Taking a whole-school approach to thinking
“I’ve always had this belief that education should be about lighting fires, and not just filling minds,” says Ian Tysoe. As Principal of St. George’s International School, a small day and boarding school situated on the banks of Lake Geneva, Ian Tysoe is poised to start a revolution in Swiss schooling.
Ian Tysoe has been teaching and running schools—primarily boarding schools—for 40 years, in the UK and Switzerland. In 2014 he came across an organisation called Thinking Schools International, established in 2010 as a partnership between Kestrel Education in the UK and Designs for Thinking in the US.
“We’re undertaking a training program through them, looking at a 5-year plan to become accredited,” he tells Swiss Style. “We would be the first accredited Thinking School in continental Europe, certainly the first one in Switzerland.”
21st Century learning
Ian Tysoe joined St. George’s as Principal in August 2014. When he came, he says, “there were a lot of people here talking about thinking, thinking skills, 21st C entury l earning. A nd putting this all together I thought, what we really need is a whole-school approach on skills and traits that we want to give our students for the 21st Century.”
An education at St. George’s prepares students for the world beyond school, at university or in business. “They’re going to need to be able to communicate well. They’re going to need to be able to collaborate with people. They’re going to have to think critically. And most importantly they’re going to have to be creative. They need to be entrepreneurs. They need to be inquisitive,” Ian Tysoe says.
One of the hallmarks of the TSI programme is the school-wide introduction of thinking maps. An example of a Thinking Map in action can be seen above.
At St. George’s “these maps are starting to be used now by all the children and all the staff in all classes,” says Ian Tysoe. “It’s the same approach in art or math or PE, so they will see the links between the disciplines. I believe it’s very important that children start connecting across the disciplines.”
There are different types of thinking, says Ian Tysoe. “You’ll compare and contrast. You’ll sequence. You’ll describe. You’ll define. And there’s a map for each of those types of thought.”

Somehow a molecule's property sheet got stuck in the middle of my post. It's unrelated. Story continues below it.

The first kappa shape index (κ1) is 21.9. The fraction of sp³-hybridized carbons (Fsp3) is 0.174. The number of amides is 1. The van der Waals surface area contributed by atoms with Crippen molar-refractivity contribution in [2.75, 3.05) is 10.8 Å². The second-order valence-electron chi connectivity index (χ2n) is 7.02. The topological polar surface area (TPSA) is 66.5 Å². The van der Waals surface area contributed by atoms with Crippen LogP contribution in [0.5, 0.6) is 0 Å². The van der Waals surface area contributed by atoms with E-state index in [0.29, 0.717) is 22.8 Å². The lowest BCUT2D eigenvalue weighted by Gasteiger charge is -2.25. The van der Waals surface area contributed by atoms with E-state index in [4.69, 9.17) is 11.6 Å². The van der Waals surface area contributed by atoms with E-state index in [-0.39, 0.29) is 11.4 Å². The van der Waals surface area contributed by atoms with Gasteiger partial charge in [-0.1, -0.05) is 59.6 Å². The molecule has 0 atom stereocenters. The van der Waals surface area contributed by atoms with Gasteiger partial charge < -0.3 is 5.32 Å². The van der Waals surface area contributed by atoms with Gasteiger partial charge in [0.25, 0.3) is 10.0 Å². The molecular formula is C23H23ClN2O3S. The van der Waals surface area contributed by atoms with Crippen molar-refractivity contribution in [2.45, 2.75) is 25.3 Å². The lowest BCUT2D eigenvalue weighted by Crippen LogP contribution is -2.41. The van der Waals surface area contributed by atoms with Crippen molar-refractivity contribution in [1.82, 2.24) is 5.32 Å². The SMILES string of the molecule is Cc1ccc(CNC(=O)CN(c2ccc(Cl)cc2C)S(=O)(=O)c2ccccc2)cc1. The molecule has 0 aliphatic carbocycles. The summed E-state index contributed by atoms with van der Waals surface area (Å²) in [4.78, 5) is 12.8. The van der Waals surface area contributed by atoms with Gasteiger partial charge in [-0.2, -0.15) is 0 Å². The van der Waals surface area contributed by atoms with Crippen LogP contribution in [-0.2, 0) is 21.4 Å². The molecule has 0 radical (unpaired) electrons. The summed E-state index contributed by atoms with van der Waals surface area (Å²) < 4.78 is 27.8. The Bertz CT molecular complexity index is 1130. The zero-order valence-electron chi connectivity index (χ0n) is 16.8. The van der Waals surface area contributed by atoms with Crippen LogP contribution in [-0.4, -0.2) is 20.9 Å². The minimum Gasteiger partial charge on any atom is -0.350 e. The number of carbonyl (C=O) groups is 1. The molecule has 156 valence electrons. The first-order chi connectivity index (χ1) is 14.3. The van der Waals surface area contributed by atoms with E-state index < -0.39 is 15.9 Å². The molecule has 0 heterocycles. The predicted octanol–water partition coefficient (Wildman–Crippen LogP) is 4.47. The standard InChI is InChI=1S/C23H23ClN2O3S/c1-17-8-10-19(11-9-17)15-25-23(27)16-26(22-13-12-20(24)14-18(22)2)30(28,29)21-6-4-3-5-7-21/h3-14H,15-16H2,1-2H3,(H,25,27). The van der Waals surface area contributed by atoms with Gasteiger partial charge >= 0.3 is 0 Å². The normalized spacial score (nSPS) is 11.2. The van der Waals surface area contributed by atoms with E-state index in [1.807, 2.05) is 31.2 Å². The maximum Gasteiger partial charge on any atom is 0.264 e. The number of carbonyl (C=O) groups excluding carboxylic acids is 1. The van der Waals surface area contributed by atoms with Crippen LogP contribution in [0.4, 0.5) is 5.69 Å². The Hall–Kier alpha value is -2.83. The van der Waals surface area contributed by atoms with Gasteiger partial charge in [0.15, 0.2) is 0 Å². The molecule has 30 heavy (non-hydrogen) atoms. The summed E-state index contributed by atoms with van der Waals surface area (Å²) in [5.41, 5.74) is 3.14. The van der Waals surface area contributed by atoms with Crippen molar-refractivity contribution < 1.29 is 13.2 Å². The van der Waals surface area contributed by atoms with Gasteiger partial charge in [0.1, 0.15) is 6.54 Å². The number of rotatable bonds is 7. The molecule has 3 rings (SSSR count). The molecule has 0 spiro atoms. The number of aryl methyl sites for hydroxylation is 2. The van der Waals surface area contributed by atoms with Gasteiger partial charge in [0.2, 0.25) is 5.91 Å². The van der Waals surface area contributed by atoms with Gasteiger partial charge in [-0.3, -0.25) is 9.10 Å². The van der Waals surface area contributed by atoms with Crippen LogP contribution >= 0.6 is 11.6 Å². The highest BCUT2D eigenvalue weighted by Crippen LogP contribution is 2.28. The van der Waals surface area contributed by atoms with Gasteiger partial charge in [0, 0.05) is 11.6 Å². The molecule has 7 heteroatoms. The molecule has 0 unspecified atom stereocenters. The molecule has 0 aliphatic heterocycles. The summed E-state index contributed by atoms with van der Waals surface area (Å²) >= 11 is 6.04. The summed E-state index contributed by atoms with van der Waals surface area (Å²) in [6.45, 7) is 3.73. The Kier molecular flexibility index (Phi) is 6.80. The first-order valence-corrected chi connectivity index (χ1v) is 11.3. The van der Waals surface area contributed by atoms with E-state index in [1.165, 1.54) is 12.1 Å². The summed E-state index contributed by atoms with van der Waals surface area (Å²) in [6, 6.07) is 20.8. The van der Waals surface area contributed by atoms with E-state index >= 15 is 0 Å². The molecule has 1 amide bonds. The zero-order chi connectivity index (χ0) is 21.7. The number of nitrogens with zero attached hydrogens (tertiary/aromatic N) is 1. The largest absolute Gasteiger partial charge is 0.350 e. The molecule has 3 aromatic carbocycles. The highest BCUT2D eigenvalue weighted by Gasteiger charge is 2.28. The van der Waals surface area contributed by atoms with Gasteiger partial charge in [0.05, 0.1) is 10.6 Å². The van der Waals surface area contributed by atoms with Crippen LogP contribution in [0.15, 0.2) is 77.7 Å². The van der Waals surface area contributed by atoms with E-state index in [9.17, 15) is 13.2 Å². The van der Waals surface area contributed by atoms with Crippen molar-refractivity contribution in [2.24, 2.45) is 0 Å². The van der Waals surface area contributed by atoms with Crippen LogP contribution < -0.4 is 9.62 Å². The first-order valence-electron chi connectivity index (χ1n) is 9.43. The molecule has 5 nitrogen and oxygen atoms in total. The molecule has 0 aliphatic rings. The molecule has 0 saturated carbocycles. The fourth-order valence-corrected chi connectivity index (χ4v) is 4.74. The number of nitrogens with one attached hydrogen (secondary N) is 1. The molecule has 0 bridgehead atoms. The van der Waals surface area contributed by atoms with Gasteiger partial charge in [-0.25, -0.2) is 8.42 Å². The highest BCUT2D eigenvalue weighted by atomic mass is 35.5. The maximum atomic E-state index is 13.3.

According to Thinking Schools International, the whole-school approach to the teaching of thinking and thinking skills leads to increased attainment, improved motivation, concentration and independent learning. “The culture in schools has changed to one where teacher and students work together and place thinking at the heart of the curriculum.”
Ian Tysoe says the TSI maps are designed to develop high-order thinking. “You have knowledge and comprehension as the foundation,” he says. “Then come application, analysis and synthesis, with evaluation at the top. We want more analysis, more synthesis and more evaluation, rather than just the learning of facts.”
More than lessons
There’s much to do at St. George’s besides learn facts. The school, founded in 1927, is home to over 400 boys and girls aged 3 to 19. It’s a close-knit community of students with more than 50 nationalities. The boarding houses provide a home away from home for students from more than 25 countries.
A particular strength of the school is its Pastoral Care based on a House system, supported by personal tutors which allows individual care for each child, both academically and socially.
To encourage aesthetic appreciation, there are cultural activities within the school, as well as visits to museums, places of natural beauty, concerts, and dance and theatre performances.
But culture is not just for spectators: students in the junior school perform a class play or musical each year. There are two jazz bands, a rock band, and a community choir. And as for sport, there are inter-house competitions in cross-country, football, basketball, badminton, unihockey, volleyball, skiing, tennis, rounders, athletics, and swimming.
Through sport and the creative arts, there is an emphasis on integrity, teamwork and celebrating success, says the school’s website.
Children can be “music smart, school smart, work smart,” says Ian Tysoe. “So there’s not just one type of thinking or one type of intelligence. And with Ian Tysoe’s help, students at St. George’s are receiving an education where the focus is on lighting fires.
The Junior school (ages 3 to 11) broadly follows the British National Curriculum, with progressive bilingualism in English and French. In the Senior school (UK years 7-13, US grades 6-12), small classes are complemented by well-stocked libraries, science laboratories, music rooms, art rooms, a fully equipped computer centre, as well as a media centre. Students are prepared for the International General Certificate of Secondary Education (IGCSE), the International Baccalaureate (IB) as well as for a High School Diploma (HSD).
All students study French as either a foreign or a second language, and beginning in Year 8, they choose between either Spanish or German. There is also a mother-tongue support program designed to maintain students’ literacy skills in their native language.
St. George’s International School
Chemin de St. Georges 19
1815 Clarens, Switzerland
Tel: +41 21 964 34 11
Article by Jeannie Wurz